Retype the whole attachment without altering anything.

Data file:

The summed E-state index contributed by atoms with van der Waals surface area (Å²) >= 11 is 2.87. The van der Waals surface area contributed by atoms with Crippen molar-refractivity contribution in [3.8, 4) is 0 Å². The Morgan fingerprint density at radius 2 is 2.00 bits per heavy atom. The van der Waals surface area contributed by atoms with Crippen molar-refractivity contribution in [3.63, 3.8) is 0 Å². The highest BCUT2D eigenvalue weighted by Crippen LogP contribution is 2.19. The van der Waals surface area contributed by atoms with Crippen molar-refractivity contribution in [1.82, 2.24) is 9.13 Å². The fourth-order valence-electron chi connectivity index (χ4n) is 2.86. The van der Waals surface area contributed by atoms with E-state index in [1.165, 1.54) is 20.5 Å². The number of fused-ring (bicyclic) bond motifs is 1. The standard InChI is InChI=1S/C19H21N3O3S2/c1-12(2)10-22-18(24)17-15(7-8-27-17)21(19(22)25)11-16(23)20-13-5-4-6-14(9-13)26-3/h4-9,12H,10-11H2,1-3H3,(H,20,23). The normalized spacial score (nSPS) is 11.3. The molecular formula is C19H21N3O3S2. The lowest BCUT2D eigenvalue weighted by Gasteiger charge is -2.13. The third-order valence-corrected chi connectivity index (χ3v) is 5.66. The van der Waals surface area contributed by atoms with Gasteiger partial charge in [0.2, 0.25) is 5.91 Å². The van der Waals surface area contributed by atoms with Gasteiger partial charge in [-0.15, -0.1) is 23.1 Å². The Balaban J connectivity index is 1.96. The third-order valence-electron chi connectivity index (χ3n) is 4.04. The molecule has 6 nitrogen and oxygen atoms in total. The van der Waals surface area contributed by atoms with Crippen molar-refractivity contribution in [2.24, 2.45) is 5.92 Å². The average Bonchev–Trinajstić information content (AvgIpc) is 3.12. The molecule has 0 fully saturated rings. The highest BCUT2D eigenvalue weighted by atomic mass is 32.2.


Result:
The summed E-state index contributed by atoms with van der Waals surface area (Å²) >= 11 is 2.87. The van der Waals surface area contributed by atoms with Crippen molar-refractivity contribution in [3.8, 4) is 0 Å². The Morgan fingerprint density at radius 2 is 2.00 bits per heavy atom. The van der Waals surface area contributed by atoms with Crippen molar-refractivity contribution in [3.63, 3.8) is 0 Å². The highest BCUT2D eigenvalue weighted by Crippen LogP contribution is 2.19. The van der Waals surface area contributed by atoms with Crippen molar-refractivity contribution in [1.82, 2.24) is 9.13 Å². The fourth-order valence-electron chi connectivity index (χ4n) is 2.86. The van der Waals surface area contributed by atoms with E-state index in [1.165, 1.54) is 20.5 Å². The number of fused-ring (bicyclic) bond motifs is 1. The standard InChI is InChI=1S/C19H21N3O3S2/c1-12(2)10-22-18(24)17-15(7-8-27-17)21(19(22)25)11-16(23)20-13-5-4-6-14(9-13)26-3/h4-9,12H,10-11H2,1-3H3,(H,20,23). The normalized spacial score (nSPS) is 11.3. The molecular formula is C19H21N3O3S2. The lowest BCUT2D eigenvalue weighted by Gasteiger charge is -2.13. The third-order valence-corrected chi connectivity index (χ3v) is 5.66. The van der Waals surface area contributed by atoms with Gasteiger partial charge in [0.2, 0.25) is 5.91 Å². The van der Waals surface area contributed by atoms with Gasteiger partial charge in [-0.15, -0.1) is 23.1 Å². The Balaban J connectivity index is 1.96. The third-order valence-electron chi connectivity index (χ3n) is 4.04. The molecule has 6 nitrogen and oxygen atoms in total. The van der Waals surface area contributed by atoms with Crippen molar-refractivity contribution in [2.24, 2.45) is 5.92 Å². The average Bonchev–Trinajstić information content (AvgIpc) is 3.12. The molecule has 0 fully saturated rings. The highest BCUT2D eigenvalue weighted by atomic mass is 32.2.